Earlier decisions by the Senate to remove N242 billion from Service Wide votes for the Independent National Electoral Commission, INEC, and security agencies, and vired N35.5 billion from power and education votes for purposes of conducting the 2019 elections has been reversed by the Nigerian Senate.
Of the N35.5 billion, N25.5 billion was vired from the N714.668 billion allocations to the Ministry of Power, Works and Housing, while N10 billion was taken from the Education Ministry’s N651.226 billion in the 2019 budget to make up the N242 billion budget for the election.
Senator Danjuma Goje and 18 others while adopting a new report submitted by the Committee on Appropriations by its Chairman said only N121.2 billion would be removed from the SWV, while the balance of N121 billion will be taken from 30 Ministries, Departments and Agencies, MDAs.
While speaking, Senator Goje said the earlier virement of N242bn for the elections budget entirely from service wide votes ( Special Intervention Programme ) should be rescinded and approved new recommended sources.
Other affected MDAs are Federal Ministry of Water Resources, N12.954bn vired from its N155.149bn 2018 budget; Federal Ministry of Agriculture, N11billion vired from its N203bn 2018 budget .
Others include Ministry of Budget and National Planning, N8.845bn; Ministry of Defence, N2.636bn; Foreign Affairs, N1.737bn; and Federal Ministry of Health, N8.059bn.
Also affected in the virements are Office of the Secretary to the Government of the Federation, N6.734bn; Office of the National Security Adviser, N1.120bn; Ministry of Labour and Employment, N2.727bn; Information and Culture, N1.884bn; Ministry of Niger Delta Affairs, N1.199bn; Science and Technology, N7.466bn; Industry, Trade and Investment, N7.085bn.
The committee in the report, however, retained the spread of the N242bn virement votes for conduct of the 2019 general elections across the six affected agencies as earlier approved by both chambers of the National Assembly, with the Independent National Electoral Commission, INEC, getting NN189 billion; the Nigeria Police Force, N27.3bn; and Office of National Security Adviser, N9.481bn.
Others are the Department of State Services, DSS, N10.213bn; the Nigeria Security and Civil Defence Corps, NSCDC, N3.573bn; and the Nigeria Immigration Service, NIS, N2.628bn, totally, N242.245, 050,100bn.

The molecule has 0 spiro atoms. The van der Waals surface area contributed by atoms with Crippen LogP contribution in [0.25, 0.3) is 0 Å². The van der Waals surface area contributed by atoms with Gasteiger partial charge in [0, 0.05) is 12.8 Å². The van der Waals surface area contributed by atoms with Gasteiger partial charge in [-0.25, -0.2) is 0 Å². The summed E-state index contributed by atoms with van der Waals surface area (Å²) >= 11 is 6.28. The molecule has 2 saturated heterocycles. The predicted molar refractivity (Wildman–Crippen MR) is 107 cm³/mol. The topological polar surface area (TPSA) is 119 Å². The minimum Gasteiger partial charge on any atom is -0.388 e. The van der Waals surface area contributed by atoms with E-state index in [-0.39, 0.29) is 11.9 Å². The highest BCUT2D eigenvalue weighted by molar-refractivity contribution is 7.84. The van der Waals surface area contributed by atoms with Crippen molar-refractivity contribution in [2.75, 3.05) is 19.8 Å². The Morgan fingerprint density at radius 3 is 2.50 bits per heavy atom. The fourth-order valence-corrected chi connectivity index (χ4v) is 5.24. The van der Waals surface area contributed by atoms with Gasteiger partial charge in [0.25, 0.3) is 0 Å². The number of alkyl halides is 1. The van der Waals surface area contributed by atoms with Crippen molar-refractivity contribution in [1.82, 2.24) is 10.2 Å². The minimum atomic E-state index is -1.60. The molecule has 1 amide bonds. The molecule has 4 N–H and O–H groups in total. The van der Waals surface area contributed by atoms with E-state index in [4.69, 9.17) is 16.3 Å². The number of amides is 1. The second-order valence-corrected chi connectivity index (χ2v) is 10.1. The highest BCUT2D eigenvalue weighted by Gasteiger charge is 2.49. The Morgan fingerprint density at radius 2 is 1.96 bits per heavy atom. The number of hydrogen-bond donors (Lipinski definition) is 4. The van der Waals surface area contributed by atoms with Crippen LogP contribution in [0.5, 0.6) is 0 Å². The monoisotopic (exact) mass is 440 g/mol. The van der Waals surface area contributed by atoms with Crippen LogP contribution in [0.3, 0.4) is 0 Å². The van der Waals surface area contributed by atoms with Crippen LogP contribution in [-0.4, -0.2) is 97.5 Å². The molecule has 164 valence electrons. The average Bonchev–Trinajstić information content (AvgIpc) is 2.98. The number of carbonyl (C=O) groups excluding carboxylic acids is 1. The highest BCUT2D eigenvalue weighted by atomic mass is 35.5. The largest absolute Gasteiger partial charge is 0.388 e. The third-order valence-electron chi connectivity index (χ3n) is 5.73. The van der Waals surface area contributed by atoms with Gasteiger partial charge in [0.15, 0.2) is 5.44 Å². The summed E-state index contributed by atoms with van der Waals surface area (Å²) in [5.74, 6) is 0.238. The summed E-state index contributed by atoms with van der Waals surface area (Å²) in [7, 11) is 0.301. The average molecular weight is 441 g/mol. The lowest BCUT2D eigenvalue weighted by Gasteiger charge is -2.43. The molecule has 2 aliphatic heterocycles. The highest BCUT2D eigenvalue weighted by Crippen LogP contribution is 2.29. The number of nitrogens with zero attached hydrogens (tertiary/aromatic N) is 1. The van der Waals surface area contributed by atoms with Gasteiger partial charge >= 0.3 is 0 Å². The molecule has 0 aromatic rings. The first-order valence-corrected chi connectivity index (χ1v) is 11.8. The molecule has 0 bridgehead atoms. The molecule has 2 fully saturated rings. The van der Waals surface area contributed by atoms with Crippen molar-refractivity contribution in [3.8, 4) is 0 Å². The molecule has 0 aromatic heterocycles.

In his presentation, Senator Goje said: “Recall the approval of the virement/supplementary budget for INEC and security agencies for the conduct of the 2019 general elections in the sum of N242, 245, 050,100 only, which is to be funded from the Service Wide Votes on October 16, 2018-Senate Resolution (S/RS/027/04/8);
“Senate is aware that because of some obvious and imminent issues of national socio- economic importance, the virement/supplementary request cannot be implemented as earlier approved.
“Accordingly resolves to: Rescind and reconsider its approval of the request as contained in resolution (S/RS/027/04/8) in line with Order 53(6) of its Standing Order; and Approve the sum of N242,245,050,100 only.”
While the sole recommendation of the Goje led Committee was unanimously carried, an additional prayer was adopted to allow Senate Committee on Police Affairs investigate how the Nigeria Police Force has utilised previous allocation for election purposes in the last two general elections.
The second resolution was consequent upon Senator Dino Melaye’s query of allocation of N27, 341,317,433 to the Police for the purpose of the 2019 polls.
Melaye had argued that such colossal amount of money is not needed by the He Police that had 2018 budgetary allocation.
But in his response, Goje said Melaye’s complaint was, however, belated after both chambers of the National Assembly had already passed the 2019 election budget.
Senate President, Dr. Bukola Saraki, in his remarks, re framed Melaye’s concerns as he suggested that the police committee be mandated to look into the utilization of previous allocation to the Police for election monitoring.
The committee is expected to submit its report in two weeks.
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